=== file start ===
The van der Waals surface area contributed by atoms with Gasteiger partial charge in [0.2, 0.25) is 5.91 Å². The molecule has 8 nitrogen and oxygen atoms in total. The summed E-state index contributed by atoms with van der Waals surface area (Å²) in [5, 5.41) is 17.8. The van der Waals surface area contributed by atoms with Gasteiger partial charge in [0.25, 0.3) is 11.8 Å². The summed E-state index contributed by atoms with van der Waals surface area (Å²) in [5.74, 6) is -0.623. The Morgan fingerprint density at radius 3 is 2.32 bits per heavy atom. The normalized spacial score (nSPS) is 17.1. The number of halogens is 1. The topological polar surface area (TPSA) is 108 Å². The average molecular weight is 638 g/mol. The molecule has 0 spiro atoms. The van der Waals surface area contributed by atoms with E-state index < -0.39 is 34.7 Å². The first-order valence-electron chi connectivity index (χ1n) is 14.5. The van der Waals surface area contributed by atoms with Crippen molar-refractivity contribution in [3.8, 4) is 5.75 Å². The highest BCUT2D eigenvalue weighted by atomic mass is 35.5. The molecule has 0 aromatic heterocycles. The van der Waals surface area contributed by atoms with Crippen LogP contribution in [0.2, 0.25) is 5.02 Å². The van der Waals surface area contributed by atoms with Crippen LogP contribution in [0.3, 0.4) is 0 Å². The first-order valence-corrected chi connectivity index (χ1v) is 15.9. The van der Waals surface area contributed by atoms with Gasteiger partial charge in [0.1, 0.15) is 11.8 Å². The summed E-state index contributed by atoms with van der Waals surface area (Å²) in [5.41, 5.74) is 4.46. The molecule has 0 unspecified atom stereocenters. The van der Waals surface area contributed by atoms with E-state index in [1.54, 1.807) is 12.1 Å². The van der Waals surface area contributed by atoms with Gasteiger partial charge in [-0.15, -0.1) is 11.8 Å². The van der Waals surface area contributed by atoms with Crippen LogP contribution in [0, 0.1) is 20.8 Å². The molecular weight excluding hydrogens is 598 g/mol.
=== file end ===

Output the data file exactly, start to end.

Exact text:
The van der Waals surface area contributed by atoms with Gasteiger partial charge in [0.2, 0.25) is 5.91 Å². The molecule has 8 nitrogen and oxygen atoms in total. The summed E-state index contributed by atoms with van der Waals surface area (Å²) in [5, 5.41) is 17.8. The van der Waals surface area contributed by atoms with Gasteiger partial charge in [0.25, 0.3) is 11.8 Å². The summed E-state index contributed by atoms with van der Waals surface area (Å²) in [5.74, 6) is -0.623. The Morgan fingerprint density at radius 3 is 2.32 bits per heavy atom. The normalized spacial score (nSPS) is 17.1. The number of halogens is 1. The topological polar surface area (TPSA) is 108 Å². The average molecular weight is 638 g/mol. The molecule has 0 spiro atoms. The van der Waals surface area contributed by atoms with E-state index < -0.39 is 34.7 Å². The first-order valence-electron chi connectivity index (χ1n) is 14.5. The van der Waals surface area contributed by atoms with Crippen molar-refractivity contribution in [3.8, 4) is 5.75 Å². The highest BCUT2D eigenvalue weighted by atomic mass is 35.5. The molecule has 0 aromatic heterocycles. The van der Waals surface area contributed by atoms with Crippen LogP contribution in [0.2, 0.25) is 5.02 Å². The van der Waals surface area contributed by atoms with Crippen LogP contribution in [0.3, 0.4) is 0 Å². The first-order valence-corrected chi connectivity index (χ1v) is 15.9. The van der Waals surface area contributed by atoms with Gasteiger partial charge in [0.1, 0.15) is 11.8 Å². The summed E-state index contributed by atoms with van der Waals surface area (Å²) in [5.41, 5.74) is 4.46. The molecule has 0 unspecified atom stereocenters. The van der Waals surface area contributed by atoms with E-state index in [1.54, 1.807) is 12.1 Å². The van der Waals surface area contributed by atoms with Gasteiger partial charge in [-0.15, -0.1) is 11.8 Å². The van der Waals surface area contributed by atoms with Crippen LogP contribution in [0, 0.1) is 20.8 Å². The molecular weight excluding hydrogens is 598 g/mol.